I want to make sure that my code is OK and fully compliant with the original paper algorithm, is it OK to contact the professor that created the algorithm for reviewing my code?


  • 4
    sure but why would this person spend some valuable time debugging your code? Jul 11 at 12:21
  • 1
    What is the problem here: (a) the description of the algorithm in the original paper lacks some details (e.g., how normalization is performed), or (b) the algorithm is entirely clear and you just want to be sure you didn't introduce bugs? My answer would differ in the two cases. Jul 11 at 14:19
  • both................... Jul 11 at 16:45
  • @marcnicole (a) and (b) are incompatible alternatives (algorithm in paper is not clear, algorithm in paper is clear).
    – Bryan Krause
    Jul 11 at 19:11
  • What have you done so far yourself to check your code? Have you tried replicating a result from the paper? Have you tested it on other data/input/parameters?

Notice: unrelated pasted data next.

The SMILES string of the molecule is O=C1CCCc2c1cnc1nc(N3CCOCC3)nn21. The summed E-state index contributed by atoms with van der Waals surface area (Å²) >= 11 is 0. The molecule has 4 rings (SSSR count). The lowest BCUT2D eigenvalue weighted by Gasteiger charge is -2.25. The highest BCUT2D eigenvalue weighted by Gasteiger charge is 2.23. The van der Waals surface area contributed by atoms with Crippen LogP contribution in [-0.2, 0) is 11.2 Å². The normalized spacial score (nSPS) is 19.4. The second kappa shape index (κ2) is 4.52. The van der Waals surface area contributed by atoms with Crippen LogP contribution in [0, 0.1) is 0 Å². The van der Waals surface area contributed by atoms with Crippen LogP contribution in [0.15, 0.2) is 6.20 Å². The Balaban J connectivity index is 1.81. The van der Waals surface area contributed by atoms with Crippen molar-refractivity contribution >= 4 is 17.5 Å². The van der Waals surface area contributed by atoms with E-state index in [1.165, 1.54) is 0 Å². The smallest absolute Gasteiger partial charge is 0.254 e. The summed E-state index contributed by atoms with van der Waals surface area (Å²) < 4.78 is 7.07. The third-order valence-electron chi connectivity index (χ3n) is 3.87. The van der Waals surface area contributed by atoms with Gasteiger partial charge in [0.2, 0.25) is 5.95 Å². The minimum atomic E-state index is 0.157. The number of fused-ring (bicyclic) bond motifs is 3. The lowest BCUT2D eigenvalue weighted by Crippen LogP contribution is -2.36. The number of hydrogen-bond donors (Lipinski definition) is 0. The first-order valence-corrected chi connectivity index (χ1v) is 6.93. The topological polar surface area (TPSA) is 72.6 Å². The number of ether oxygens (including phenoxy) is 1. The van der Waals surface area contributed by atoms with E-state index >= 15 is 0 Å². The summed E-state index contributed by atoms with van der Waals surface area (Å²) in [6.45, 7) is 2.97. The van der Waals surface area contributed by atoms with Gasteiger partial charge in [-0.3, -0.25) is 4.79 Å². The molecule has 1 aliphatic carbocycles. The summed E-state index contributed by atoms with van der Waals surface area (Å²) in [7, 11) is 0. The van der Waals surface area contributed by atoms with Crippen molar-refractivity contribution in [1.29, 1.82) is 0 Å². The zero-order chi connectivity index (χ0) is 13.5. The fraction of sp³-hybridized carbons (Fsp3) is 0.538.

– Bryan Krause
    Jul 11 at 19:13

1 Answer 1


In general, it is ok to ask, but don't expect much except in a couple of special cases. One case is if the professor is one in your own department, in which case they will probably assume some responsibility for your advancement.

Otherwise, you might be more successful if you have something to contribute to them that they would find valuable. If you propose a collaboration on an advance beyond their paper then you might have an opening.

For a student you might be able to have a local professor review the code, rather than the original author. This assumes that the person has an interest in that paper as well, I think.

But a blind ask for a code review is likely to be met with silence.

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